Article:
Over the past year or two, mobile phones have become more than just a gadget to send text messages or make a phone call. Their ubiquity allows the devices to be more than just a phone. You can now use phones to send and receive money and to check your Facebook feed. And this is just the beginning.
I have also witnessed Ugandans use the simple software available on cheaper phones for a variety of other tasks including as a calculator, a notebook and in Owino Market for invoice tracking and managing inventory. The software is not always made directly for these tasks but that has not stopped users from being incredibly inventive.
But since the advent of iPhone in 2007, the growth of mobile apps, applications specifically designed for performing such tasks on a phones, have been booming. Apple launched their App Store in 2008, and since then over three billion apps have been downloaded. Google then launched the Android operating system and later the Android Marketplace. And most recently, Nokia, the most popular mobile phone maker in the world, launched the Ovi Application Store.
Hundreds of thousands of mobile applications for all platforms – some cost a few dollars, others are free – have been developed to perform a variety of tasks from email to scheduling to business accounting to music to video games to allowing your phone to toot like a vuvuzela. Like that last app (we’ve all heard enough of the vuvuzela for a while), most mobile applications built for the iPhone are ephemeral and fun. But apps like Google Maps, Facebook, Twitter, Skype, Opera Browser and iTunes are both incredibly popular and useful for a mobile device.
However in order to experience these apps, users must pay hundreds of dollars (over $500 for a new iPhone) for app-able phone. Google announced last month that they have worked with handset makers to develop a $200 Android phone, but this still leaves apps far out of reach for most Ugandans.
Another thing is that most of the apps available for all the platforms use large amounts of broadband. These apps are designed for people in the US or Europe who have fast connections and unlimited data plans. Unfortunately my wallet has been stubbornly keeping me from testing what it would be like to live this app rich, unlimited lifestyle here in Uganda. I have resorted to only turning my data connection on when I – or one of my apps – demand it.
Without a doubt, the iPhone is one of the most beautiful pieces of personal computing ever developed. It is simple, intuitive, syncs seamlessly with your home PC and iTunes and is incredibly powerful. It is hard to find something that this phone cannot do. And with over 200,000 apps available for download, there is something for everyone.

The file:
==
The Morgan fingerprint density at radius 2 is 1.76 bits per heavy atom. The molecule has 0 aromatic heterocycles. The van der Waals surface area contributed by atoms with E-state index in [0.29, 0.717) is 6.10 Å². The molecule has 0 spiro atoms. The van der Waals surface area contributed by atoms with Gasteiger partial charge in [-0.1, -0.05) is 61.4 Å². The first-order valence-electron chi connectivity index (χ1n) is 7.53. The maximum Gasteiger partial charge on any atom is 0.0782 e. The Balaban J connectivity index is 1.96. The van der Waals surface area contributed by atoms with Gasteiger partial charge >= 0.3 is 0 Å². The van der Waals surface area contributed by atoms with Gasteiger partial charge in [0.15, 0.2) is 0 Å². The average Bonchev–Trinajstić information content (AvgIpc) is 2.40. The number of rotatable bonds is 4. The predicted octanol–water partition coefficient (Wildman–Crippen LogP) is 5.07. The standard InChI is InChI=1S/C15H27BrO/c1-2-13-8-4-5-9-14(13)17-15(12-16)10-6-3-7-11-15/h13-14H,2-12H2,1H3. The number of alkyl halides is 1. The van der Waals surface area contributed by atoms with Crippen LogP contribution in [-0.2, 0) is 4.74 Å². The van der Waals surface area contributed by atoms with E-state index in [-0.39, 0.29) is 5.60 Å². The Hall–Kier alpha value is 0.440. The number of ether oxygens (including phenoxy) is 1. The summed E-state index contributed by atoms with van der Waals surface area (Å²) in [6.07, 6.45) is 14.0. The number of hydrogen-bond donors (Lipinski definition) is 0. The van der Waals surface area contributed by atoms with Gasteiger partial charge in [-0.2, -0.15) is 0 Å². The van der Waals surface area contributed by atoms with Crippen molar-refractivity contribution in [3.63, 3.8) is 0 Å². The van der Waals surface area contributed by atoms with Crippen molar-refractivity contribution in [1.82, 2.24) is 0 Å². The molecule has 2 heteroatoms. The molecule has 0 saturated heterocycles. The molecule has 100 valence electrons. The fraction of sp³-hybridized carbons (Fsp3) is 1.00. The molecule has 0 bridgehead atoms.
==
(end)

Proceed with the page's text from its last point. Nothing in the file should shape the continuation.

But the phone is not perfect. It is incredibly expensive, tends to not last longer than two years or so before a catastrophic breakdown and only works with Apple sanctioned products.
In other words, as far as apps are concerned, Apple keeps a tight leash on what users of the iPhone can download and use. And the high price and high bandwidth demands of the iPhone – available from Orange Uganda – make it a beautiful but impractical addition to your mobile lifestyle.
Google does not make computers and it does not make mobile phones. But it does make a killer operating system for mobile phones called Android. The Android OS is available on an assortment of phones from makers that include Motorola, HTC and Samsung. Many are available in Uganda but you might have to search a bit deeper down William Street to find one.
The Android marketplace has only a small percentage of apps in comparison to Apple but most of the apps you would actually need are there. It has also chosen to open the platform to other developers, which Apple has not done. This allows for more innovation in the development of Google apps but the marketplace still remains a shadow of the App Store.
An finally there is Nokia’s Ovi Application Store which the company launched in June. Nokia may be late to the game but as usual, their product is impressive. Like Android, you will find most of the apps you need in the Ovi store. Maps – though not yet available for navigation in Uganda – and music and video and news and more are all there.
And unlike Apple and Google, Nokia is partnering with service providers in the region to provide payment through mobile money channels.
For the Ugandan customer, you will have no problem striding into a new mobile lifestyle with any of the three systems. It all depends if you want to look sophisticated (iPhone), cool (Android) or in the know (Nokia).
By Ole Tangen Jr.